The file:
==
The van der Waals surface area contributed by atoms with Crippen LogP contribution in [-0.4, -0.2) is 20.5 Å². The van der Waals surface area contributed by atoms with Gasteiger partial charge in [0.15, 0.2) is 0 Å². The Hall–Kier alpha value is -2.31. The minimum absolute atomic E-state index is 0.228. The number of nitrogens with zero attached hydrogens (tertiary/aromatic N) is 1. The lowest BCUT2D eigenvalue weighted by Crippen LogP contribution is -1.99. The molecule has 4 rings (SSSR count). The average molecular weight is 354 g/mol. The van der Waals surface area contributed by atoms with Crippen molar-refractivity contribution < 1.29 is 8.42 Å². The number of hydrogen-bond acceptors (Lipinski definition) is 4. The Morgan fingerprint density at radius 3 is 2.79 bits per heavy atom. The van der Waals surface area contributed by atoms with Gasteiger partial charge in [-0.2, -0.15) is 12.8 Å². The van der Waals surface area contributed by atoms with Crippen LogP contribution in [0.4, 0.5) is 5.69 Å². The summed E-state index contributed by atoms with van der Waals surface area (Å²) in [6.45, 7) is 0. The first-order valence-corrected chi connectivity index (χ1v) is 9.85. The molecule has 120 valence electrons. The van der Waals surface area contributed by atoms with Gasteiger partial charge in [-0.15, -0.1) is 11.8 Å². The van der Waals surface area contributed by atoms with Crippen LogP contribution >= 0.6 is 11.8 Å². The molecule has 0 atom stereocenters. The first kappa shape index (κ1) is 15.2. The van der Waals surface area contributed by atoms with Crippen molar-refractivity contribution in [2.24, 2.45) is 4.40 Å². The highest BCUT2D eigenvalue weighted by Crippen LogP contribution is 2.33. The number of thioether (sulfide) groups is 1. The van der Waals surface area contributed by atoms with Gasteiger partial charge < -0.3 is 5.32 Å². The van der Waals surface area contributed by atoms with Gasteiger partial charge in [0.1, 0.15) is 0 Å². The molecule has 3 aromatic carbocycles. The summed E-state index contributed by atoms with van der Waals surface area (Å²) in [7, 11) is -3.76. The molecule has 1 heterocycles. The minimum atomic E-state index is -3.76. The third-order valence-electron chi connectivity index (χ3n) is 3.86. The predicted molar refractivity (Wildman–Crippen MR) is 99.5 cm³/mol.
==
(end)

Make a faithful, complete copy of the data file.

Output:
The van der Waals surface area contributed by atoms with Crippen LogP contribution in [-0.4, -0.2) is 20.5 Å². The van der Waals surface area contributed by atoms with Gasteiger partial charge in [0.15, 0.2) is 0 Å². The Hall–Kier alpha value is -2.31. The minimum absolute atomic E-state index is 0.228. The number of nitrogens with zero attached hydrogens (tertiary/aromatic N) is 1. The lowest BCUT2D eigenvalue weighted by Crippen LogP contribution is -1.99. The molecule has 4 rings (SSSR count). The average molecular weight is 354 g/mol. The van der Waals surface area contributed by atoms with Crippen molar-refractivity contribution < 1.29 is 8.42 Å². The number of hydrogen-bond acceptors (Lipinski definition) is 4. The Morgan fingerprint density at radius 3 is 2.79 bits per heavy atom. The van der Waals surface area contributed by atoms with Gasteiger partial charge in [-0.2, -0.15) is 12.8 Å². The van der Waals surface area contributed by atoms with Crippen LogP contribution in [0.4, 0.5) is 5.69 Å². The summed E-state index contributed by atoms with van der Waals surface area (Å²) in [6.45, 7) is 0. The first-order valence-corrected chi connectivity index (χ1v) is 9.85. The molecule has 120 valence electrons. The van der Waals surface area contributed by atoms with Gasteiger partial charge in [-0.15, -0.1) is 11.8 Å². The van der Waals surface area contributed by atoms with Crippen LogP contribution >= 0.6 is 11.8 Å². The molecule has 0 atom stereocenters. The first kappa shape index (κ1) is 15.2. The van der Waals surface area contributed by atoms with Crippen molar-refractivity contribution in [2.24, 2.45) is 4.40 Å². The highest BCUT2D eigenvalue weighted by Crippen LogP contribution is 2.33. The number of thioether (sulfide) groups is 1. The van der Waals surface area contributed by atoms with Gasteiger partial charge < -0.3 is 5.32 Å². The van der Waals surface area contributed by atoms with Gasteiger partial charge in [0.1, 0.15) is 0 Å². The molecule has 3 aromatic carbocycles. The summed E-state index contributed by atoms with van der Waals surface area (Å²) in [7, 11) is -3.76. The molecule has 1 heterocycles. The minimum atomic E-state index is -3.76. The third-order valence-electron chi connectivity index (χ3n) is 3.86. The predicted molar refractivity (Wildman–Crippen MR) is 99.5 cm³/mol.